Take advantage of the latest technologies to assist your organic garden.  A few of these include: season-extending high or low tunnels, solar-powered heating and cooling, and frost-protection fabrics.  Using tunnels and row covers can improve yields significantly because you get a month to 6 weeks longer season of growing and harvesting!  Automatic solar vents for cold frames, greenhouses and high tunnels will save you labor and worry—especially in our volatile climate, with its ups and downs in temperature, alternating clouds and sunshine, and sudden winds that occur in a typical Montana spring.  Solar powered fans will kick on automatically when the temperature gets too high in a tunnel or greenhouse, and will not contribute to the overabundance of carbon dioxide in our atmosphere.  I wish you the best of luck and success in your organic gardening!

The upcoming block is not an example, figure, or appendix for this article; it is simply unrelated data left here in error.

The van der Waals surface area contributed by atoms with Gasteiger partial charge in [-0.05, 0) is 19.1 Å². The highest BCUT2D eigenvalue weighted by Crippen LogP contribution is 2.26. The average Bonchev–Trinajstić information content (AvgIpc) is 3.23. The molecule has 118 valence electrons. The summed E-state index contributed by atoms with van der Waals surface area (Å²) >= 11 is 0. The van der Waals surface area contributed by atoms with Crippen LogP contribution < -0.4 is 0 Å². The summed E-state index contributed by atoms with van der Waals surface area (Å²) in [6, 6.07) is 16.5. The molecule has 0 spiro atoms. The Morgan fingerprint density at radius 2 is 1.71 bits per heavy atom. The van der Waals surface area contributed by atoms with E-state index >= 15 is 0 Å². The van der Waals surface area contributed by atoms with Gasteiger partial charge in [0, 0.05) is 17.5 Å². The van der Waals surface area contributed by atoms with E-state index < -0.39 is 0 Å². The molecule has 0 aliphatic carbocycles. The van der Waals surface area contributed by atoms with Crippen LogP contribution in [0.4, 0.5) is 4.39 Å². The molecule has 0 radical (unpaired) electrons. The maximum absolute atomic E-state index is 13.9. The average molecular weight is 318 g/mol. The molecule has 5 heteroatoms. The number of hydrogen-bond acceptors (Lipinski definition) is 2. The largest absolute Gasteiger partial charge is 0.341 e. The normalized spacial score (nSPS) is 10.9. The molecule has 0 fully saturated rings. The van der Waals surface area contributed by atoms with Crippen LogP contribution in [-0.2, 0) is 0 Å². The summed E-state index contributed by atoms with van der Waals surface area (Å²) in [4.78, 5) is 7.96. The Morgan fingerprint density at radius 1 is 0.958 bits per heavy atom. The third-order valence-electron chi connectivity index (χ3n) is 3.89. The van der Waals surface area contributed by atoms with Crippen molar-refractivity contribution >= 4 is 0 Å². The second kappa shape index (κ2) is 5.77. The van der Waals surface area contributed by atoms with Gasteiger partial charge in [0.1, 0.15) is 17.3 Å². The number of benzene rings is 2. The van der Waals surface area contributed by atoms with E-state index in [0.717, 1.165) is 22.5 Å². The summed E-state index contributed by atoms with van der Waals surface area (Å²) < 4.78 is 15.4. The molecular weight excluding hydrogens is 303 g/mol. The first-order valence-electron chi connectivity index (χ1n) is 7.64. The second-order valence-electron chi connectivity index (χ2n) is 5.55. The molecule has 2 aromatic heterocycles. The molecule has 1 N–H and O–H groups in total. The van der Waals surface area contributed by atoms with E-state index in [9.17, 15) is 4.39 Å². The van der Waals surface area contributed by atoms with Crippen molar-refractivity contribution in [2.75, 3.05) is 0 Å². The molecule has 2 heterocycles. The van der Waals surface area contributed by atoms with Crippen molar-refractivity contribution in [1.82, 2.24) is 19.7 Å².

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HEIRLOOM VEGETABLE VARIETIES FOR WESTERN MONTANA

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HEIRLOOM VEGETABLE VARIETIES

FOR WESTERN MONTANA AND THE INTER-MOUNTAIN WEST

Below is a list of varieties of tried and true heirloom vegetables that have been around for at least 50 years, and do well in our Western Montana climate.  From my own experience, and the experience of other Montana gardeners, the kinds listed below have proven they are well-adapted.   Some of these antique seed strains are grown for seed in Montana.